Authors: Learnard, S. T.
Date: January 14, 1858
S.T. Learnard wrote from Bakersfield, VT, to his son, Oscar Learnard of Kansas Territory, in this transcribed version of his letter. The author mentioned various friends and relatives, several of whom had traveled to and settled in Kansas Territory. He reiterated his desire to move his family to Kansas Territory as well. S.T. also communicated his disgust with the Democrats, who "are chained to the car of slavery and are ready to do any dirty work the slave power wish them to do."

Keywords: Antislavery perspective; Daily life; Democratic Party (U.S.); Douglas, Stephen Arnold, 1813-1861; Emigration and immigration; Learnard, Oscar E., 1832-1911; Learnard, S. T.; National politics; Vermont; Weather


Letter, S.T. Learnard to Dear Son [Oscar Learnard]
Authors: Learnard, S. T.
Date: January 19, 1858
S.T. Learnard wrote from Bakersfield, Vermont, to his son, Oscar Learnard of Kansas Territory, in this transcribed version of his letter. S.T. commented on a proposition made to him by Oscar concerning his taking over Oscar's business in Kansas while Oscar himself would go West for gold mining. Oscar's father advised against this, and made other suggestions as to how his own accounts, as well as his son's, could be managed profitably. S. T. also asked about the state of the Territorial Legislature, dubbed the Border Ruffians "imps of darkness," and encouraged Oscar to continue the fight for liberty.

Keywords: Antislavery perspective; Business enterprises; Gold mines and mining; Learnard, Oscar E., 1832-1911; Learnard, S. T.; National politics; Real estate investment


Letter, J. Thompson to My Dear [James W.] Denver
Authors: Doniphan, J.
Date: January 29, 1858
J. Thompson wrote to James W. Denver from the U. S. Department of the Interior regarding the current debate over the Lecompton Constitution. Thompson advised Denver to stand his ground in support of it, regardless of what the President might say; "to turn aside now is downright weakness" and a show of cowardice. Thompson's opinion was that a Territorial decision to abolish slavery would be against the Dred Scott decision, and therefore unconstitutional.

Keywords: Buchanan, James, 1791-1868; Calhoun, John; Denver, James William, 1817-1892; Doniphan, J.; Dred Scott decision; Elmore, Rush; Indian Affairs, Commissioner of; Lecompton Constitution; National politics; Proslavery perspective; United States. Commissioner of Indian Affairs


Letter, Amos A. Lawrence to My Dear Sir [Gov. Charles Robinson]
Authors: Lawrence, Amos Adams
Date: March 3, 1858
Amos Lawrence wrote from Boston to Charles Robinson in Kansas Territory, regarding questionable ratification of the Lecompton Constitution. Lawrence advised that the best course of action to take was to "rid the territory of all traitors to the popular right", though such action should take place only if it could "avoid open hostilities altogether."

Keywords: Election fraud; Election, Lecompton Constitution ratification, January 1858; Lawrence, Amos Adams, 1814-1886; Lecompton Constitution; National politics; Robinson, Charles, 1818-1894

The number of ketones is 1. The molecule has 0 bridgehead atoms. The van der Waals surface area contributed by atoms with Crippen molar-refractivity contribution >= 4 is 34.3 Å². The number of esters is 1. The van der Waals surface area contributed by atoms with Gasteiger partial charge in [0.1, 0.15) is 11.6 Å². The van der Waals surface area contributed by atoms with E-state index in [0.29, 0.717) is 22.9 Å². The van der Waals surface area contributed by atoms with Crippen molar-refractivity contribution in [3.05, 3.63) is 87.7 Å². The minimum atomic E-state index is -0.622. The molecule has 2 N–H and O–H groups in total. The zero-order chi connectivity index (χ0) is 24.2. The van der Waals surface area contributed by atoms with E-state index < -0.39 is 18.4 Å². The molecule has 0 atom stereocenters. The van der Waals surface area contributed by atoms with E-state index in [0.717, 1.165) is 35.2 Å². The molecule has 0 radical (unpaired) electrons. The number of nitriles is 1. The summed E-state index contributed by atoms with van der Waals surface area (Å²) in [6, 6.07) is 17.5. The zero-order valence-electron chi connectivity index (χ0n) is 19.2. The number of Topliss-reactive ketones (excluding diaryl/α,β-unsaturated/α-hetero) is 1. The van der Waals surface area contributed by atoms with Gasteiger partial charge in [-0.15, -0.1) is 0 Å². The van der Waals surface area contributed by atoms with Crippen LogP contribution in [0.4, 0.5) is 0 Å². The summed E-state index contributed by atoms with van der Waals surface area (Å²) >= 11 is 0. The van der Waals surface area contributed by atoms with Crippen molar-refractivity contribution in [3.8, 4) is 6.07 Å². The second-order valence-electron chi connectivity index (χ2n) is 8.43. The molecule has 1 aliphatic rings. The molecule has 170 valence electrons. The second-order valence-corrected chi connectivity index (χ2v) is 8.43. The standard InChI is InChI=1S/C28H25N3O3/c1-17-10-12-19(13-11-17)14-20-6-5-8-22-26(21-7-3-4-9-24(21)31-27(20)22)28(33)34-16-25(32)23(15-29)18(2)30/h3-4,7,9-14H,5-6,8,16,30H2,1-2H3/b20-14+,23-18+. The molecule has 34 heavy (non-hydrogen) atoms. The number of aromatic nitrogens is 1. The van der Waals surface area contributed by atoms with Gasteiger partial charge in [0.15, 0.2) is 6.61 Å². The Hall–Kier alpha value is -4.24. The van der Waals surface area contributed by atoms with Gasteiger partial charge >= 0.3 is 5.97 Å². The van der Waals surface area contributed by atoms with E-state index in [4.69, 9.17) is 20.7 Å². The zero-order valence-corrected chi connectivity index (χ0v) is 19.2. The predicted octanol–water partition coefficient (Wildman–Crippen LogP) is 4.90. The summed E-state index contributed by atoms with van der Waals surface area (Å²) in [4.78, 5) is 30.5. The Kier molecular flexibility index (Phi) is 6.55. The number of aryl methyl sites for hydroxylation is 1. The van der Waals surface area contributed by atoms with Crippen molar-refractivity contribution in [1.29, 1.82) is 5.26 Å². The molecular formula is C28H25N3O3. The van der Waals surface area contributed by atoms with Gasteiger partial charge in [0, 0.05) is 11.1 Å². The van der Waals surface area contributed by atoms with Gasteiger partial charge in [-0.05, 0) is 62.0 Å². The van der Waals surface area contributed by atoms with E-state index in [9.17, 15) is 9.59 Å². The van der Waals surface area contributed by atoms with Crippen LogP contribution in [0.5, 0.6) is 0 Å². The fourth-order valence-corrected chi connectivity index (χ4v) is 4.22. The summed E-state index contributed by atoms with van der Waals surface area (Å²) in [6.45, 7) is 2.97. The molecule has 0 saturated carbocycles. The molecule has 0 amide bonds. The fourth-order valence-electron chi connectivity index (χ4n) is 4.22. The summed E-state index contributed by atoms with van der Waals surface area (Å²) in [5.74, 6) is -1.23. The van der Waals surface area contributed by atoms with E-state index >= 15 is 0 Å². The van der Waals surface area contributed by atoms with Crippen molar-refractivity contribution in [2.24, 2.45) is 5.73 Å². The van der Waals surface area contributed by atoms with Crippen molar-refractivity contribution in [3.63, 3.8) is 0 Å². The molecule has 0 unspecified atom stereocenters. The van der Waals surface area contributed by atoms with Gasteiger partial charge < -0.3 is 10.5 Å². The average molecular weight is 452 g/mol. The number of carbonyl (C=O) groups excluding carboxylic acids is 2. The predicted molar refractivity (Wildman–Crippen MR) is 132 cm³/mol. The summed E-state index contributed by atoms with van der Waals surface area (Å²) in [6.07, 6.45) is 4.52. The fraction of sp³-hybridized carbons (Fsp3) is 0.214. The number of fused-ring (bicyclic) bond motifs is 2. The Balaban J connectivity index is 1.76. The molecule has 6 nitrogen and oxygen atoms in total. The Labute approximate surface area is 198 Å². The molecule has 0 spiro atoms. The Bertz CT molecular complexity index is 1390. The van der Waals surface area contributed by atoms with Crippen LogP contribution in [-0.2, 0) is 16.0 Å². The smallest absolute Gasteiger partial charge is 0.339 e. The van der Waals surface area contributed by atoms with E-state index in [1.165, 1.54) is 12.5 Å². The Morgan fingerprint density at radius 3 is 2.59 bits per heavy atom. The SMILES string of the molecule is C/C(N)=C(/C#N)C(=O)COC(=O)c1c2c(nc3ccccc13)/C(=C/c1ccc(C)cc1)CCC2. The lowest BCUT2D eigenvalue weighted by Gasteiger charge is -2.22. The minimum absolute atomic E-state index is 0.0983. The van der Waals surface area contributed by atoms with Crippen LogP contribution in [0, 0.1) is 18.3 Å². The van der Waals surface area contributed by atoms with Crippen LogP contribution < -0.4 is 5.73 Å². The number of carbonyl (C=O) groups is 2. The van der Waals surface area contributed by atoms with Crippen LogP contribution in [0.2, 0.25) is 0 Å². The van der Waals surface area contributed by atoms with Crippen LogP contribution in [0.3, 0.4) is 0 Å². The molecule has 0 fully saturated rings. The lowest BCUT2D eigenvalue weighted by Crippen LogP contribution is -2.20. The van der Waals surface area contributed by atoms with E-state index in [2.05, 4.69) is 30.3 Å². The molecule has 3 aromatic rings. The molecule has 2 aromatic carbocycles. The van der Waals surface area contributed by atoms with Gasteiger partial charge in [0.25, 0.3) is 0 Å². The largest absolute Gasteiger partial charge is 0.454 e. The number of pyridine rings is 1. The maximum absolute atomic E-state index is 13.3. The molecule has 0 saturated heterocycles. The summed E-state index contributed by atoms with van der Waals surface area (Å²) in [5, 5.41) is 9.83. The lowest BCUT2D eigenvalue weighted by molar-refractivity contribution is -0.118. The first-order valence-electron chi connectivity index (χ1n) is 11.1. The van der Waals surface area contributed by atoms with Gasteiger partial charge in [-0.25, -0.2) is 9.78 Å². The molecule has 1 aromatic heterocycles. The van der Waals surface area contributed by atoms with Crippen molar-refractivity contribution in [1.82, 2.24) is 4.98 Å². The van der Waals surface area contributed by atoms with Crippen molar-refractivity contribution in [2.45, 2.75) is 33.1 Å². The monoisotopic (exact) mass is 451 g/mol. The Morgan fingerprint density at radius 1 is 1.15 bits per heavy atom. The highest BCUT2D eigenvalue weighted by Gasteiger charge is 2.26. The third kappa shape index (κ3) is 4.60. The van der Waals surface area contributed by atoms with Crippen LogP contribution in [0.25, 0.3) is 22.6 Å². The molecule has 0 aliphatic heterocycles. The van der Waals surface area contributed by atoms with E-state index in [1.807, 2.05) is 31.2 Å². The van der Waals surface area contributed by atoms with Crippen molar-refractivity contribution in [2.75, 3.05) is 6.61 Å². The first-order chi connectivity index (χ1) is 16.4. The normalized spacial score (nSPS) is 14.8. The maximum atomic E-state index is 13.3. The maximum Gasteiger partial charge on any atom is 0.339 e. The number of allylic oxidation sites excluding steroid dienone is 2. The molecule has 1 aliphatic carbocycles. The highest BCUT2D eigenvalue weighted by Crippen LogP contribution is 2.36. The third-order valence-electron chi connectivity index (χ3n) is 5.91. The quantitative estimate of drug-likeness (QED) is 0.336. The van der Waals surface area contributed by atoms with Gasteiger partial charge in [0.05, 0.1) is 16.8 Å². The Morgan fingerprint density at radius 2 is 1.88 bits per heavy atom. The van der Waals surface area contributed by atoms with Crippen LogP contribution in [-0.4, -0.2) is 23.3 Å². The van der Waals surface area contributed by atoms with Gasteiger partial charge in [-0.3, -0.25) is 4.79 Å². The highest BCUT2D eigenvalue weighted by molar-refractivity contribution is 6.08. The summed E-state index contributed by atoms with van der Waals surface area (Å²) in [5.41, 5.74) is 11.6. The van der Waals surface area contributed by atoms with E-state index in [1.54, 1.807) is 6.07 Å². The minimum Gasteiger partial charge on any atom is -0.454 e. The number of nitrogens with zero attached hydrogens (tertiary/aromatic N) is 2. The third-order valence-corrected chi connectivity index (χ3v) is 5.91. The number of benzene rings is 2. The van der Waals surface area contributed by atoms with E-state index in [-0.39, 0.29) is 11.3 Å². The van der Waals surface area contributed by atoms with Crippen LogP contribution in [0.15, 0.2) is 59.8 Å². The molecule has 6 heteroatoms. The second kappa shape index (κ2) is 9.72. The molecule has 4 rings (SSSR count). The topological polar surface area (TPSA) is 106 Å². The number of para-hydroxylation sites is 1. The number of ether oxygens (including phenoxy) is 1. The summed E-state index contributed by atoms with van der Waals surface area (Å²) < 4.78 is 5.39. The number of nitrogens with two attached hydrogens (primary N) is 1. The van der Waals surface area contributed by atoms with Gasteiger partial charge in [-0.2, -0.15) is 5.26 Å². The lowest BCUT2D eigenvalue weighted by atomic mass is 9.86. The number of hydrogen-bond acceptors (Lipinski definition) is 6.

Letter, Thos. A Hendricks to Dear Sir [Gov. James W. Denver]
Authors: Hendricks, Thomas A.
Date: April 3, 1858
Thomas Hendricks wrote from Washington D. C. to Governor James Denver in Lecompton, Kansas Territory, providing his reaction to news of recent events in Kansas Territory. Hendricks referred to James Lane's duel challenge to Denver, and advised Denver to "give him a thrashing" should he have trouble with Lane again. Hendricks expressed his wish that the "Kansas question" should be resolved as soon as possible, and he speculated on the outcome of the bill in Congress which proposed the recognition of the Lecompton Constitution.

Keywords: Brindle, William; Crittenden Amendment; Denver, James William, 1817-1892; Hendricks, Thomas A.; Kansas question; Lane, James Henry, 1814-1866; Lecompton Constitution; National politics; United States. Congress


Letter, S.T. Learnard to Dear Son [Oscar Learnard]
Authors: Learnard, S. T.
Date: June 9, 1858
S.T. Learnard wrote from Bakersfield, Vermont, to his son, Oscar Learnard of Kansas Territory, in this transcribed version of his letter. S.T. mentioned his recent trip to Illinois and his efforts to obtain land warrants. He also requested that Oscar send him word on the status of his crops and mill, as his own friends were urging him to stay in business in Vermont. The author also referred to the upcoming August vote in which the English Bill, which essentially re-submitted the once-rejected proslavey Lecompton Constitution to a vote in Kansas Territory, would be approved or rejected by popular sovereignty.

Keywords: Antislavery perspective; Business enterprises; Daily life; English Bill; Learnard, Oscar E., 1832-1911; Learnard, S. T.; Lecompton Constitution; National politics; Vermont


Pamphlet, Report of the Committee on Federal Relations Relative to the Admission of Kansas Into the Federal Union
Authors: No authors specified.
Date: 1858
This pamphlet includes the Resolutions proposed by the Texas Legislature's "Committee on Federal Relations relative to the Admission of Kansas into the Federal Union", produced in response to the Congressional debate whether or not to adopt Kansas into the Union under the Lecompton Constitution. This document proposed that Kansas be adopted into statehood under the Lecompton Constitution as it was, supporting slavery or not, and have Kansans amend the document later as necessary. The intention of the Texas Legislature was to remove the Kansas question from the national platform, for they feared that Congressmen from Northern States, acting in their own interests, would never vote to adopt another proslavery territory into statehood.

Keywords: Buchanan, James, 1791-1868; Kansas question; Lecompton Constitution; National politics; Popular sovereignty; Statehood (see also Admission, Kansas); Texas; United States. Congress; Walker, Robert J. (Robert John), 1801-1869


Letter, Marc [Parrott] to Dear Edd [Edwin Parrott]
Authors: Parrott, Marcus J., 1828-1879
Date: January 11, 1859